All aboard the gravy train

October 21, 2019   ·   0 Comments

By Constance Scrafield

We’re all going to be rich – and the country’s going to be broke. Man oh man, those promises and plans for the whole first day or month or pretty soon anyway – for getting rid of what the previous government has done are wild and what a fashion this has become, hasn’t it?

Rather like the child that asks one parent for something not previously discussed and agreed on and that parent says no. Then, the child, having ascended to the level of advanced childhood manipulating, goes to the other parent to ask the same thing and that parent says yes.

Chaos and conflict all round but the child only hopes for success without due consideration of the conflict caused.

We never get over that lesson. A lot of good new laws have been ditched; a lot of time wasted; a lot of faith lost by the doing and undoing of work and the very large sums of money just gone.

Never mind, we’re going to be rich. Get our teeth done for free; pay with one hand and get tax rebates back with the other until the federal computers get it all wrong and no one will ever figure it out but they’ll keep on paying people to pretend they can.

Of course, it depends on which gravy train your ticket is good for how rich you’re going to be. 

Was ever an election in such a shambles? People may actually vote this time in a desperate effort to bring some resolution to it all. At this late stage in the campaign trail, there are so many new promises, so many shifts between the others’ plans that I hope someone is keeping tabs, because history must be written and the journalists are struggling, like us all, to keep up. 

The letters to the editors are often as powerful and pointed as much of the writing in the body of the paper and right and wrong are nearly the same thing. What is clear is that none of them are clear about a way forward and they lie the hardest when they say they are.

The saddest thing about this chaos, indeed, chaos at all, is that the very few things that really matter, really get lost in the shuffle. 

Yet and yet, I wonder. The environment, which, in this writer’s opinion, is the most urgent matter, with every day another report of dying species and ships “illegally” dumping plastic and other toxic garbage into the ocean, comes across the driveway in those papers and young men and women reckon scientists are exaggerating, as if there could be a reason why the vast majority of scientists in the world are weeping and gnashing their teeth as the oceans rise and storms tear up everything before them. What – is there a consortium of mad scientists, nearly all of them living on this globe – warning and warning, for what? Profit? No – because nobody wins if it is all true.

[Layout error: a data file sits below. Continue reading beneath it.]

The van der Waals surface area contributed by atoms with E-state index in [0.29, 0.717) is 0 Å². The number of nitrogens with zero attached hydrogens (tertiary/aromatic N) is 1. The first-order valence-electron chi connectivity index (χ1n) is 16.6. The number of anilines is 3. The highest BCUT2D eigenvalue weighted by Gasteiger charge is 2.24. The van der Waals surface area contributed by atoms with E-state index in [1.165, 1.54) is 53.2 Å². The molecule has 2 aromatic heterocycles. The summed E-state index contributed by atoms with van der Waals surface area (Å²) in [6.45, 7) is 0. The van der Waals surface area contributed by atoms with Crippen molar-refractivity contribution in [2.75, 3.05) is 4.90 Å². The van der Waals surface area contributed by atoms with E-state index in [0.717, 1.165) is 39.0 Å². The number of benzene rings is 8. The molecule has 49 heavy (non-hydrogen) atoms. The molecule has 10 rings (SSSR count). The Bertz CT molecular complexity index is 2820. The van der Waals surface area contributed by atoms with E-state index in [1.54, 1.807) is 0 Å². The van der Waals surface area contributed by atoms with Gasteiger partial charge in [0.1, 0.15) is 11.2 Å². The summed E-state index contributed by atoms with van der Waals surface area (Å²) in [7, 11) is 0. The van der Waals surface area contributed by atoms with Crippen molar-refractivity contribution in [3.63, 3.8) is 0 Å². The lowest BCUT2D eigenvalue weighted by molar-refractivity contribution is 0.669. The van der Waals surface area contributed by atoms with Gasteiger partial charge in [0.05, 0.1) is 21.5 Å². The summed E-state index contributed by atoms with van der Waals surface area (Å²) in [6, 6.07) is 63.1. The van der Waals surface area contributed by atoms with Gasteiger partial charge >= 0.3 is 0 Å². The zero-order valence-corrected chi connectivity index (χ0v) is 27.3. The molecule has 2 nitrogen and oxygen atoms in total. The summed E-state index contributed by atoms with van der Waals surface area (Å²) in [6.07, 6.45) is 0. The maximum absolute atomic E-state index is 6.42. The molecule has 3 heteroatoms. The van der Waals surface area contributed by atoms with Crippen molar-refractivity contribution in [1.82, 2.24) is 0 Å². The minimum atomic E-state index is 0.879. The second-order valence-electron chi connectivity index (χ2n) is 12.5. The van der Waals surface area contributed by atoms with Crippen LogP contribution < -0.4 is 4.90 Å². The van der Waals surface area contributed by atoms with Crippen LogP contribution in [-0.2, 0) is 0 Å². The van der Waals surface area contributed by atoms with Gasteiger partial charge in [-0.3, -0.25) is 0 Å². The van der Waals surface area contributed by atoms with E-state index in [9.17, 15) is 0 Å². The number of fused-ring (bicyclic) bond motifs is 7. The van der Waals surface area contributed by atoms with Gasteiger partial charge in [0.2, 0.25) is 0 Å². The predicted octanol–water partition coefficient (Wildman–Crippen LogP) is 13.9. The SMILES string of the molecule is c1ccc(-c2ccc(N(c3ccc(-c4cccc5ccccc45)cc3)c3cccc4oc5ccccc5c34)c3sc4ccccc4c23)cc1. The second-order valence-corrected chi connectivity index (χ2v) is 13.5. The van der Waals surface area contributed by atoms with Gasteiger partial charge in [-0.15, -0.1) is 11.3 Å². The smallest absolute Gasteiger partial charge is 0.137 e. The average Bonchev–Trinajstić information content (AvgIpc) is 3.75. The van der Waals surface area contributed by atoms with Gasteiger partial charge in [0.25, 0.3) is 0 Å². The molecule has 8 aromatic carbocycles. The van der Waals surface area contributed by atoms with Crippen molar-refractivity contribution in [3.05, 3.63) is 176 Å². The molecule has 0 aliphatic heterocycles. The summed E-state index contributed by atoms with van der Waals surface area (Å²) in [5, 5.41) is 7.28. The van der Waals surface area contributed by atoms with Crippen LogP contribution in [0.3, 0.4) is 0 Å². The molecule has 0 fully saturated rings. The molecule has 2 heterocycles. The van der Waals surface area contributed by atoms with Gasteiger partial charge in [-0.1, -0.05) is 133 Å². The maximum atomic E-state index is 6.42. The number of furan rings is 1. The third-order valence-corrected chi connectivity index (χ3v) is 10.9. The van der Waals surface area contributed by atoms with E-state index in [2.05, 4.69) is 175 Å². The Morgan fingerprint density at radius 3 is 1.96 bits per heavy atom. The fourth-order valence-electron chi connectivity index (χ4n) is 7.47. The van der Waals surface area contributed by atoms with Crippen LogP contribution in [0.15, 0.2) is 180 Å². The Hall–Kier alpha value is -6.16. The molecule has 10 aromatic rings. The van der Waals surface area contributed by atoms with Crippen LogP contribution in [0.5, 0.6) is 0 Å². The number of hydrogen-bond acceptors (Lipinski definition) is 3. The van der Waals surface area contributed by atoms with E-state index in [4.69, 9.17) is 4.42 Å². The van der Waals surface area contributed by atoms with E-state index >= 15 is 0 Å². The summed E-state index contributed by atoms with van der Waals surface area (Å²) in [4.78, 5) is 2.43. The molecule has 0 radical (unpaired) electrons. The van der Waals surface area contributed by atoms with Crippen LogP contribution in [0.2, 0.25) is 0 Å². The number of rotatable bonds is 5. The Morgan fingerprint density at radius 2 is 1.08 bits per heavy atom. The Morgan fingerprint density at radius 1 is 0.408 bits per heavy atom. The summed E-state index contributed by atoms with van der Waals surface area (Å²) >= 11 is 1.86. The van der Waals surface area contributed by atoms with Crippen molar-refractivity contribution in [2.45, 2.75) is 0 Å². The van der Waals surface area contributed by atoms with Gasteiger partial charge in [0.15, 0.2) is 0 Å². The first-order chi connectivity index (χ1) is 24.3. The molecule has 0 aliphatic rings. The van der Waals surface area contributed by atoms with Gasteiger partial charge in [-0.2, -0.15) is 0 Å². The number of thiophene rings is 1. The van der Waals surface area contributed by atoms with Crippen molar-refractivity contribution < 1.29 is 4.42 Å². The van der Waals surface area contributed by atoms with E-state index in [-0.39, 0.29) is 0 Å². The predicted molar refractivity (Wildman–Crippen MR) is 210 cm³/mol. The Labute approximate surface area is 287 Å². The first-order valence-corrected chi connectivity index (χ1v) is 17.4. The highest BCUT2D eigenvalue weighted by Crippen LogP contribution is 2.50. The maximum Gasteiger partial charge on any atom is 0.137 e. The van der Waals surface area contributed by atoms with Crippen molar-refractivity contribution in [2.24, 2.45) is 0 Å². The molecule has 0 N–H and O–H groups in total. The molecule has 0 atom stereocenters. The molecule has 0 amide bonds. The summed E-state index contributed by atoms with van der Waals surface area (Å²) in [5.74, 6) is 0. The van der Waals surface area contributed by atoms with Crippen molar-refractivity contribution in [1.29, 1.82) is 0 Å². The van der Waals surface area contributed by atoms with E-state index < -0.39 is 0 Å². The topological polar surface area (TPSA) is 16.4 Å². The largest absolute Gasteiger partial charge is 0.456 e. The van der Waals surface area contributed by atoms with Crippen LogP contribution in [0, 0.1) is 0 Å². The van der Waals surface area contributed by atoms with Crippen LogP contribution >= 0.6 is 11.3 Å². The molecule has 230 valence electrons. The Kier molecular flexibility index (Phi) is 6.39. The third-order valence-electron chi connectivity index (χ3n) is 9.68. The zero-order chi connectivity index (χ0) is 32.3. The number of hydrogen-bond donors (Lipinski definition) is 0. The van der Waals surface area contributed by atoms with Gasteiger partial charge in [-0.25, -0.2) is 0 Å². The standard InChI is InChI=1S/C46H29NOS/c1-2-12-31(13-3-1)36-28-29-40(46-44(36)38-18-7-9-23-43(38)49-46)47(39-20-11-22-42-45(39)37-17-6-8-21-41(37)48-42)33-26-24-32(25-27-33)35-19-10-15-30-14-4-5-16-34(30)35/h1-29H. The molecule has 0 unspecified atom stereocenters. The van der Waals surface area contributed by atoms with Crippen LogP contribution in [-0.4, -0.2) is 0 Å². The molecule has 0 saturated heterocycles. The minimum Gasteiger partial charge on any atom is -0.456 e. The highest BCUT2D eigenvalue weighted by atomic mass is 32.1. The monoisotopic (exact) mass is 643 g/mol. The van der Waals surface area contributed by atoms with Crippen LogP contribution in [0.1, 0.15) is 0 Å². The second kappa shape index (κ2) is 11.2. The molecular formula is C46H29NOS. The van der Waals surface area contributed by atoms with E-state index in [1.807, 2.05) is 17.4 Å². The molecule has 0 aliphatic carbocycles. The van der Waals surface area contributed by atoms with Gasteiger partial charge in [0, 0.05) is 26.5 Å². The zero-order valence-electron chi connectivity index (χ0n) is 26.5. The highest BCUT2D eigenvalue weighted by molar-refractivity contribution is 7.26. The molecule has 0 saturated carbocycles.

The environment is mentioned by the I-wanna-be-prime-ministers but the so-called solutions are faery tales. They all want a new pipeline as if increasing the output of the tar sands is the way to go. Like spinning their wheels in the tar mud. 

I hope every available soul in this country votes. I hope printers across the country are whirring with fresh ballots the way they were when the young and proudly First Nations went to the polls in 2015. I hope we all line up and wait our turn and show patience to the exhausted clerks and vote.

In the morning after, as the sun dawns over and over across this vast land, I hope the results are a dead heat so that nobody can actually claim to have won and Elisabeth May’s dream of a truly non-partisan approach to governing comes true. 

I hope the Canadian people point a national finger at them and warn them to grow up and run the country in the best possible interests of the land and its people and be the world leader that it can be, a country with little real influence until, all of a sudden, it’s doing things right. 

If, inevitably, there is an slight untidiness to the results and a single seat is the one that tips that balance ever so slightly, I hope the Green Party wins it so that voice is the voice that steers environmental policy while blending with the rest for reasonable consensus.

Voting is not a chess game – not a game at all. We have war memorials and parks and roads named for the people who faced the unimaginable on battlefields in never-ending wars for the last century and more. Their loving and still sorrowing families think they died for a reason and your vote is that reason.

Whatever you think is important, whatever your “gut” tells you what matters, go and vote. Every single vote this nation produces is important. And voting brings surprises when the numbers sing.

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